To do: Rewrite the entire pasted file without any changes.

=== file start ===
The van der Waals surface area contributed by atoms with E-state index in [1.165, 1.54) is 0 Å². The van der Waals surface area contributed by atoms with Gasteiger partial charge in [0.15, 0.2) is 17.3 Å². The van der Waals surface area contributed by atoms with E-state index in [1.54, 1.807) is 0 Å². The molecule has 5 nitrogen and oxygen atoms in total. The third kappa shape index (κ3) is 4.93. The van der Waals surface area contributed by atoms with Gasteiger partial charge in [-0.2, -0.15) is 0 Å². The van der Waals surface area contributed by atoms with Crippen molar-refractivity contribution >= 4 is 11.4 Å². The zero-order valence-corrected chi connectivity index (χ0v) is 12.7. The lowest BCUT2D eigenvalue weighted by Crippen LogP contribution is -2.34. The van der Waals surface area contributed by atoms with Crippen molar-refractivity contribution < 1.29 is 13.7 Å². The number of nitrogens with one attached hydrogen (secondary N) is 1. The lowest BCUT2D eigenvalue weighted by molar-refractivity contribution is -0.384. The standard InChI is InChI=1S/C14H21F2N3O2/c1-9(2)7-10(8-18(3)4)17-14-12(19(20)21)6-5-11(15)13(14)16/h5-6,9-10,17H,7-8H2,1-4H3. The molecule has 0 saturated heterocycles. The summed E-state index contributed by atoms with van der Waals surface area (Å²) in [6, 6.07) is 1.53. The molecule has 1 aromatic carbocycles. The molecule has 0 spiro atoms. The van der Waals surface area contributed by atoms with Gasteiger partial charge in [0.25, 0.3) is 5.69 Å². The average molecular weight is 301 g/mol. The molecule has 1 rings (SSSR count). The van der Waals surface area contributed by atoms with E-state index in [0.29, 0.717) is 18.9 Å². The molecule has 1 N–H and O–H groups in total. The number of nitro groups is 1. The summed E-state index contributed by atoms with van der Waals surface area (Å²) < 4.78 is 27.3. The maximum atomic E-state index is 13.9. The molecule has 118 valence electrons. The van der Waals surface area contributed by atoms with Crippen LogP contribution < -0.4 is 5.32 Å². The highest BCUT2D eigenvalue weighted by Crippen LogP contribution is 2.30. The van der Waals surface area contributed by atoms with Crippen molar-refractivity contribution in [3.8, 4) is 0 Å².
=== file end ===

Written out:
The van der Waals surface area contributed by atoms with E-state index in [1.165, 1.54) is 0 Å². The van der Waals surface area contributed by atoms with Gasteiger partial charge in [0.15, 0.2) is 17.3 Å². The van der Waals surface area contributed by atoms with E-state index in [1.54, 1.807) is 0 Å². The molecule has 5 nitrogen and oxygen atoms in total. The third kappa shape index (κ3) is 4.93. The van der Waals surface area contributed by atoms with Gasteiger partial charge in [-0.2, -0.15) is 0 Å². The van der Waals surface area contributed by atoms with Crippen molar-refractivity contribution >= 4 is 11.4 Å². The zero-order valence-corrected chi connectivity index (χ0v) is 12.7. The lowest BCUT2D eigenvalue weighted by Crippen LogP contribution is -2.34. The van der Waals surface area contributed by atoms with Crippen molar-refractivity contribution < 1.29 is 13.7 Å². The number of nitrogens with one attached hydrogen (secondary N) is 1. The lowest BCUT2D eigenvalue weighted by molar-refractivity contribution is -0.384. The standard InChI is InChI=1S/C14H21F2N3O2/c1-9(2)7-10(8-18(3)4)17-14-12(19(20)21)6-5-11(15)13(14)16/h5-6,9-10,17H,7-8H2,1-4H3. The molecule has 0 saturated heterocycles. The summed E-state index contributed by atoms with van der Waals surface area (Å²) in [6, 6.07) is 1.53. The molecule has 1 aromatic carbocycles. The molecule has 0 spiro atoms. The van der Waals surface area contributed by atoms with Gasteiger partial charge in [0.25, 0.3) is 5.69 Å². The average molecular weight is 301 g/mol. The molecule has 1 rings (SSSR count). The van der Waals surface area contributed by atoms with E-state index in [0.29, 0.717) is 18.9 Å². The molecule has 1 N–H and O–H groups in total. The number of nitro groups is 1. The summed E-state index contributed by atoms with van der Waals surface area (Å²) < 4.78 is 27.3. The maximum atomic E-state index is 13.9. The molecule has 118 valence electrons. The van der Waals surface area contributed by atoms with Crippen LogP contribution < -0.4 is 5.32 Å². The highest BCUT2D eigenvalue weighted by Crippen LogP contribution is 2.30. The van der Waals surface area contributed by atoms with Crippen molar-refractivity contribution in [3.8, 4) is 0 Å².